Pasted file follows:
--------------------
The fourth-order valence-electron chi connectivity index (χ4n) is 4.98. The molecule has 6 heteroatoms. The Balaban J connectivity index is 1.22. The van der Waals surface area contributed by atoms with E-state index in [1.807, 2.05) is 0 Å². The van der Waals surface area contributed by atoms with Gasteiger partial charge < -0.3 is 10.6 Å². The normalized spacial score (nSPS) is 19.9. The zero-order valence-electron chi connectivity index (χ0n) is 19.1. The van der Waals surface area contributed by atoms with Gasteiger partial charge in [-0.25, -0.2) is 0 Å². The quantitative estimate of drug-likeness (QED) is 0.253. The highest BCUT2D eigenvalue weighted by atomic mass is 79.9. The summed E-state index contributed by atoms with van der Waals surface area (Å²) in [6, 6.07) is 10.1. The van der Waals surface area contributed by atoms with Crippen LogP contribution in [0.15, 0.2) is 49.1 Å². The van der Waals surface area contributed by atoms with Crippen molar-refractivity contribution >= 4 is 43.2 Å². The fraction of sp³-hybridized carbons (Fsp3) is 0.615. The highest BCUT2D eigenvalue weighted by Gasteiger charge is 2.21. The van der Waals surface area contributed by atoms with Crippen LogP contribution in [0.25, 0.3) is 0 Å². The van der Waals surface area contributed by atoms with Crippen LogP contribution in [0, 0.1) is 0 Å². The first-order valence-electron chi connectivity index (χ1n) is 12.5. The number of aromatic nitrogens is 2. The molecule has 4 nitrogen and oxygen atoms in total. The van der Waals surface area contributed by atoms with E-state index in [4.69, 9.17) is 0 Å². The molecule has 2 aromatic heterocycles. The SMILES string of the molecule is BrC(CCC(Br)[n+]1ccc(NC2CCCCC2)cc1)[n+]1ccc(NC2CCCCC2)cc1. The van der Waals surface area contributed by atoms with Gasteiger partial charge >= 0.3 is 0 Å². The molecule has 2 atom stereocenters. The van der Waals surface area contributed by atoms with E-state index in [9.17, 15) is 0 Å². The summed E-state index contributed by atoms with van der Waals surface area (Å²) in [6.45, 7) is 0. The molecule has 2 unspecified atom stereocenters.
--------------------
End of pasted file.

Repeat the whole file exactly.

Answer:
The fourth-order valence-electron chi connectivity index (χ4n) is 4.98. The molecule has 6 heteroatoms. The Balaban J connectivity index is 1.22. The van der Waals surface area contributed by atoms with E-state index in [1.807, 2.05) is 0 Å². The van der Waals surface area contributed by atoms with Gasteiger partial charge < -0.3 is 10.6 Å². The normalized spacial score (nSPS) is 19.9. The zero-order valence-electron chi connectivity index (χ0n) is 19.1. The van der Waals surface area contributed by atoms with Gasteiger partial charge in [-0.25, -0.2) is 0 Å². The quantitative estimate of drug-likeness (QED) is 0.253. The highest BCUT2D eigenvalue weighted by atomic mass is 79.9. The summed E-state index contributed by atoms with van der Waals surface area (Å²) in [6, 6.07) is 10.1. The van der Waals surface area contributed by atoms with Crippen LogP contribution in [0.15, 0.2) is 49.1 Å². The van der Waals surface area contributed by atoms with Crippen molar-refractivity contribution >= 4 is 43.2 Å². The fraction of sp³-hybridized carbons (Fsp3) is 0.615. The highest BCUT2D eigenvalue weighted by Gasteiger charge is 2.21. The van der Waals surface area contributed by atoms with Crippen LogP contribution in [0.25, 0.3) is 0 Å². The van der Waals surface area contributed by atoms with Crippen LogP contribution in [0, 0.1) is 0 Å². The first-order valence-electron chi connectivity index (χ1n) is 12.5. The number of aromatic nitrogens is 2. The molecule has 4 nitrogen and oxygen atoms in total. The van der Waals surface area contributed by atoms with E-state index in [4.69, 9.17) is 0 Å². The molecule has 2 aromatic heterocycles. The SMILES string of the molecule is BrC(CCC(Br)[n+]1ccc(NC2CCCCC2)cc1)[n+]1ccc(NC2CCCCC2)cc1. The van der Waals surface area contributed by atoms with Gasteiger partial charge >= 0.3 is 0 Å². The molecule has 2 atom stereocenters. The van der Waals surface area contributed by atoms with E-state index in [9.17, 15) is 0 Å². The summed E-state index contributed by atoms with van der Waals surface area (Å²) in [6.45, 7) is 0. The molecule has 2 unspecified atom stereocenters.